The aged cracks of a square patch of worn leather reside in the title screen of Cover Me. It could be a cut-off from an old garment, or maybe it belongs to a leather-bound journal. It doesn’t matter: the significance of this image is not necessarily the specific function/s of this patch of leather, but it might be in your instinct to interpret it at all.
Cover Me is a short experimental game created by Interactive Performance Design student Charlotte Madelon. She says her intent is to explore the possibilities and limitations of software, investigating “how objects, things in the world and ourselves are shaped and what values they have.” And so Cover Me uses unguided player interaction with in-game items to deconstruct how we perform identities through our interpretation and understanding of these items.
An unspoken story follows the transmutation of a person into a performer. At first you embody an unidentified figure, alone, but for the sounds of their own footsteps in an empty backstage area. But soon they’ll emerge on stage, under the spotlight, as a renowned pianist. In between these two physical spaces—the backstage area and the limelight—you move through abstract worlds representative of the central liminal process.
The first of these worlds is reminiscent of an artist’s impression of a graphic designer’s mind—it’s all grids and lines. Here, you must draw a grand piano, a rug, an easel, a clock, a table, and two wine glasses out from their wireframe impressions and into full-bodied objects. They only exist when you beckon them; these are the lavish items that shape yourself and therefore your performance. Next, you appear in the center of your own tiny planet, and move the objects you just called upon towards a beam of light, filtering them into a single, unifying channel—perhaps this is representative of your stringent utilization of each item.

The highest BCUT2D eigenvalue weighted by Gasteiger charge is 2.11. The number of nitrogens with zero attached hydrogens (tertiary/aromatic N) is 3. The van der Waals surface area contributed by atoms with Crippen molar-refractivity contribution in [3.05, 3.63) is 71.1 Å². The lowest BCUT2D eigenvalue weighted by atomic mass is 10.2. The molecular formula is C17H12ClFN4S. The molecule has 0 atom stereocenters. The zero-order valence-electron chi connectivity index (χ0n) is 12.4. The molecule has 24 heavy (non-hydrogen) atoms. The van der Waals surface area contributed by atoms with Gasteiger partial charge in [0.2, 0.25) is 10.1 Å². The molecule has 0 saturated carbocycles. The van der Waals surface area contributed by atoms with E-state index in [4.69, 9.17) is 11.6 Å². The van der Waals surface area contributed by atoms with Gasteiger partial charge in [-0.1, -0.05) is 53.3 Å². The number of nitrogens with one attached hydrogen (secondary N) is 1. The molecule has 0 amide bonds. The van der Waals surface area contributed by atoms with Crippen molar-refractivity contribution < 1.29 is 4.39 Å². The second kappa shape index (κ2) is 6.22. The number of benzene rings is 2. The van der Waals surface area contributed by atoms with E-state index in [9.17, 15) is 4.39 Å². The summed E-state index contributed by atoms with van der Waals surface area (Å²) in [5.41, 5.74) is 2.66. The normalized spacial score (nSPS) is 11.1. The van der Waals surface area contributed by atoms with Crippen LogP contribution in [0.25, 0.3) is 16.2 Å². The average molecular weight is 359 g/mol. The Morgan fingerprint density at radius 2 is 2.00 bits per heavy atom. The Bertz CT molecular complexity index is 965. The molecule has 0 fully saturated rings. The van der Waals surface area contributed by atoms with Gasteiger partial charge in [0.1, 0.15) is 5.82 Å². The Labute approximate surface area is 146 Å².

Lastly, you move your floating presence through each object, exploding them into tiny fragments. You atomize them in a stunning display that wouldn’t look out of place in a suprematist painting. With that done, you then appear on stage, finally taking the form of a performer, coagulating from the shattered fragments that you just created. The objects are no longer individual entities; they are all you, your body, in this new identity.
That may seem conclusive. But as the camera tracks out from the stage, a haunting song repeats the words, “What is your name? / What do you know?” It suggests that, though you may be whole, your identity is transitive and not of your true self. Indeed, you appear as a husk composed of borrowed particles.
That the game returns to the title screen upon finishing, waiting for you to play again, reminds us of the repetitive nature of performances on-stage, in videogames, and every time we step outside, therefore exposing their artificiality.
Cover Me is available to play for free in your browser.
Via: Indie Statik